Chinese Investment in Africa

Arab Spring Ramifications

China is showing less “enthusiasm” for making investments in various parts of Africa which has likely been caused by the “ramifications of the Arab spring.” Investments in the past have been extremely popular, due to what has been seen as very attractive conditions such as “lots of autocrats and presidents-for-life, very few rules and regulations, little concern for life or environmental impact.” According to a recent article on the matter, pretty much anything has been possible “as long as the money kept showing up in the appropriate offshore accounts.”

But this was the situation in the past and things are now changing. With a new five-year plan from the country’s Ministry of Commerce (which is still being finalized), investing in Asia just isn’t “what it used to be, according to a quote from the Economic Observer. For example, it is just much harder now to open a mine there as factors such as the environment, employment and economy need to be taken into consideration.

China in Libya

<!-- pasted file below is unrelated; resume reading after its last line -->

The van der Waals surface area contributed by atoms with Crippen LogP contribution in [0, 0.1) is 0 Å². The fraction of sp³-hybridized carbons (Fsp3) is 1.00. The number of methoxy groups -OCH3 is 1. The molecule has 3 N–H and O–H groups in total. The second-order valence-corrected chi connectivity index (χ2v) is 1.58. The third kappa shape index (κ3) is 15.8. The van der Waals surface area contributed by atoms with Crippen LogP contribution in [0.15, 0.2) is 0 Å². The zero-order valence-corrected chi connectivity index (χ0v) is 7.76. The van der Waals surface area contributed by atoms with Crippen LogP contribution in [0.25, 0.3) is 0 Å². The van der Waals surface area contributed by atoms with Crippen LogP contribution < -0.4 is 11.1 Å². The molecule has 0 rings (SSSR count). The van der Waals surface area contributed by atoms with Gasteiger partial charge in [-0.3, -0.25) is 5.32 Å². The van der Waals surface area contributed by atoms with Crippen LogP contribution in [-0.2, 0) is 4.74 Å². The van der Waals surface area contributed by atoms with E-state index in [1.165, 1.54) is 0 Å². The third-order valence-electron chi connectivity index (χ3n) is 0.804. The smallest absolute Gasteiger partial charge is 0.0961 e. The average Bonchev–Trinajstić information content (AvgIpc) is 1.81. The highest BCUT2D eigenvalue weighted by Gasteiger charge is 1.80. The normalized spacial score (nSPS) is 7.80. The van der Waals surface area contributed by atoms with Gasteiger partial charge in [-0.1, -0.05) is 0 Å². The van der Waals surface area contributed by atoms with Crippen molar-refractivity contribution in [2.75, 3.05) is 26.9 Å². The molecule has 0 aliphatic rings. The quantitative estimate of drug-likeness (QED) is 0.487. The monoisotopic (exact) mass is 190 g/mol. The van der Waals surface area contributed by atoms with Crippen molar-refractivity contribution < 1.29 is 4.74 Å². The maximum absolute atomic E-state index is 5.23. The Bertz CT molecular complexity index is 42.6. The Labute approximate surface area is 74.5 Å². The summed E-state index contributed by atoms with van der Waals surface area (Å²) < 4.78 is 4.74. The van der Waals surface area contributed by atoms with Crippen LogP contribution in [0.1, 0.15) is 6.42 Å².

Looking to Libyan investment (which has been a more recent popular jaunt for Chinese investment), there is an anticipated expected surplus of $3bn loss due to the repatriation of approximately 36,000 Chinese employees. As well, over the last four years, Libya has “contracted some 50 engineering projects to Chinese companies, including several image projects to mark the 40th anniversary of the 1969 revolution.” According to the article, being a contractor however, China has been able to manage its “direct losses in the unrest.” Nonetheless, some of its assets in Libya (such as Sinopec) did encounter destruction in the aftermath of the Libyan unrest. In general however, Beijing has had to somehow cope with a big mess of “compensation claims, third party debts and the re-employment of all returned workers.”

Chinese Investment Drop

Figures released from the Ministry of Commerce have shown a huge plummet of new Chinese contracts in North African countries for the first quarter. In Algeria this drop was 70.8 percent and in Libya, 46.9 percent for the same timeframe of 2010.

Comments are closed.